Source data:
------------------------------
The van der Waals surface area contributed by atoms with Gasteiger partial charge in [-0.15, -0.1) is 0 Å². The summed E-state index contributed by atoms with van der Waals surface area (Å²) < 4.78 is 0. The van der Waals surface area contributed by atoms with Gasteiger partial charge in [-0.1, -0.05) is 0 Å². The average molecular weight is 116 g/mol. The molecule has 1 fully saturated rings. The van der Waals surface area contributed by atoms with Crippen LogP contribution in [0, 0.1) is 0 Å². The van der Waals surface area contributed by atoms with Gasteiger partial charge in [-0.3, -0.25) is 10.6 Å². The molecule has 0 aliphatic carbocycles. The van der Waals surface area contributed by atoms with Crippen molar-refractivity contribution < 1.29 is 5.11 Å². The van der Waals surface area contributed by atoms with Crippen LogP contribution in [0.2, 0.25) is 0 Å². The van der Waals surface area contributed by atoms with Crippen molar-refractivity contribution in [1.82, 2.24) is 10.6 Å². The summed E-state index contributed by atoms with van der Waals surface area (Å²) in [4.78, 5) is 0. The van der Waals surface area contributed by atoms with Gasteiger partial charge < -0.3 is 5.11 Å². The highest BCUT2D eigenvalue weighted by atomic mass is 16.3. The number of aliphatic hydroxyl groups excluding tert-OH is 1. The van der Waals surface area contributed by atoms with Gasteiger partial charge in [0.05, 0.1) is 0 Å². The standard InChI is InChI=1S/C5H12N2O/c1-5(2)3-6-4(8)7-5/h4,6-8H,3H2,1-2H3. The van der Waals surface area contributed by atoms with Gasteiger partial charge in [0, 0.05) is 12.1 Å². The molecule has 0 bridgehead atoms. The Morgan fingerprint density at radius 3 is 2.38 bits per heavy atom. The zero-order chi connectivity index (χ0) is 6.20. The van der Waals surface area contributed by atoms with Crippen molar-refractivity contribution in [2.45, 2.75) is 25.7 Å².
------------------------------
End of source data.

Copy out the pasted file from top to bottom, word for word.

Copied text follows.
The van der Waals surface area contributed by atoms with Gasteiger partial charge in [-0.15, -0.1) is 0 Å². The summed E-state index contributed by atoms with van der Waals surface area (Å²) < 4.78 is 0. The van der Waals surface area contributed by atoms with Gasteiger partial charge in [-0.1, -0.05) is 0 Å². The average molecular weight is 116 g/mol. The molecule has 1 fully saturated rings. The van der Waals surface area contributed by atoms with Crippen LogP contribution in [0, 0.1) is 0 Å². The van der Waals surface area contributed by atoms with Gasteiger partial charge in [-0.3, -0.25) is 10.6 Å². The molecule has 0 aliphatic carbocycles. The van der Waals surface area contributed by atoms with Crippen molar-refractivity contribution < 1.29 is 5.11 Å². The van der Waals surface area contributed by atoms with Crippen LogP contribution in [0.2, 0.25) is 0 Å². The van der Waals surface area contributed by atoms with Crippen molar-refractivity contribution in [1.82, 2.24) is 10.6 Å². The summed E-state index contributed by atoms with van der Waals surface area (Å²) in [4.78, 5) is 0. The van der Waals surface area contributed by atoms with Gasteiger partial charge < -0.3 is 5.11 Å². The highest BCUT2D eigenvalue weighted by atomic mass is 16.3. The number of aliphatic hydroxyl groups excluding tert-OH is 1. The van der Waals surface area contributed by atoms with Gasteiger partial charge in [0.05, 0.1) is 0 Å². The standard InChI is InChI=1S/C5H12N2O/c1-5(2)3-6-4(8)7-5/h4,6-8H,3H2,1-2H3. The van der Waals surface area contributed by atoms with Gasteiger partial charge in [0, 0.05) is 12.1 Å². The molecule has 0 bridgehead atoms. The Morgan fingerprint density at radius 3 is 2.38 bits per heavy atom. The zero-order chi connectivity index (χ0) is 6.20. The van der Waals surface area contributed by atoms with Crippen molar-refractivity contribution in [2.45, 2.75) is 25.7 Å².